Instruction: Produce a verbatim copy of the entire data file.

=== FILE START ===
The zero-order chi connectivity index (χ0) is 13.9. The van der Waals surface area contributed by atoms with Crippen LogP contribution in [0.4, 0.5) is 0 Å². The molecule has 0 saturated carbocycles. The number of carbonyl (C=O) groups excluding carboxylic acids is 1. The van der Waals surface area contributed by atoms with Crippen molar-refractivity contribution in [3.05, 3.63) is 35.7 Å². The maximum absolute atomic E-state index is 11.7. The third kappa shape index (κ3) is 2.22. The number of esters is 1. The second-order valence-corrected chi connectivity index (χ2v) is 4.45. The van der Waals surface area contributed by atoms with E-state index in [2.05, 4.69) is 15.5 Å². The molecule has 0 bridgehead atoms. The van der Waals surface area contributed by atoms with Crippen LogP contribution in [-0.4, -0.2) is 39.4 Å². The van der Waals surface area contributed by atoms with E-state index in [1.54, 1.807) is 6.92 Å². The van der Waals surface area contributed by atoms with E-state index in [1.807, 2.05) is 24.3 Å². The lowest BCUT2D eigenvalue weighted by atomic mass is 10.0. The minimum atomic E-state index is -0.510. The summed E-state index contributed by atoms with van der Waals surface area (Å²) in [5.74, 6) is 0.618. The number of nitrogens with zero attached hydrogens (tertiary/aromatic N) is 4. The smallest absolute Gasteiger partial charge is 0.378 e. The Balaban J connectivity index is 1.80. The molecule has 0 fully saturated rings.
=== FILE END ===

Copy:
The zero-order chi connectivity index (χ0) is 13.9. The van der Waals surface area contributed by atoms with Crippen LogP contribution in [0.4, 0.5) is 0 Å². The molecule has 0 saturated carbocycles. The number of carbonyl (C=O) groups excluding carboxylic acids is 1. The van der Waals surface area contributed by atoms with Crippen molar-refractivity contribution in [3.05, 3.63) is 35.7 Å². The maximum absolute atomic E-state index is 11.7. The third kappa shape index (κ3) is 2.22. The number of esters is 1. The second-order valence-corrected chi connectivity index (χ2v) is 4.45. The van der Waals surface area contributed by atoms with E-state index in [2.05, 4.69) is 15.5 Å². The molecule has 0 bridgehead atoms. The van der Waals surface area contributed by atoms with Crippen LogP contribution in [-0.4, -0.2) is 39.4 Å². The van der Waals surface area contributed by atoms with E-state index in [1.54, 1.807) is 6.92 Å². The van der Waals surface area contributed by atoms with E-state index in [1.807, 2.05) is 24.3 Å². The lowest BCUT2D eigenvalue weighted by atomic mass is 10.0. The minimum atomic E-state index is -0.510. The summed E-state index contributed by atoms with van der Waals surface area (Å²) in [5.74, 6) is 0.618. The number of nitrogens with zero attached hydrogens (tertiary/aromatic N) is 4. The smallest absolute Gasteiger partial charge is 0.378 e. The Balaban J connectivity index is 1.80. The molecule has 0 fully saturated rings.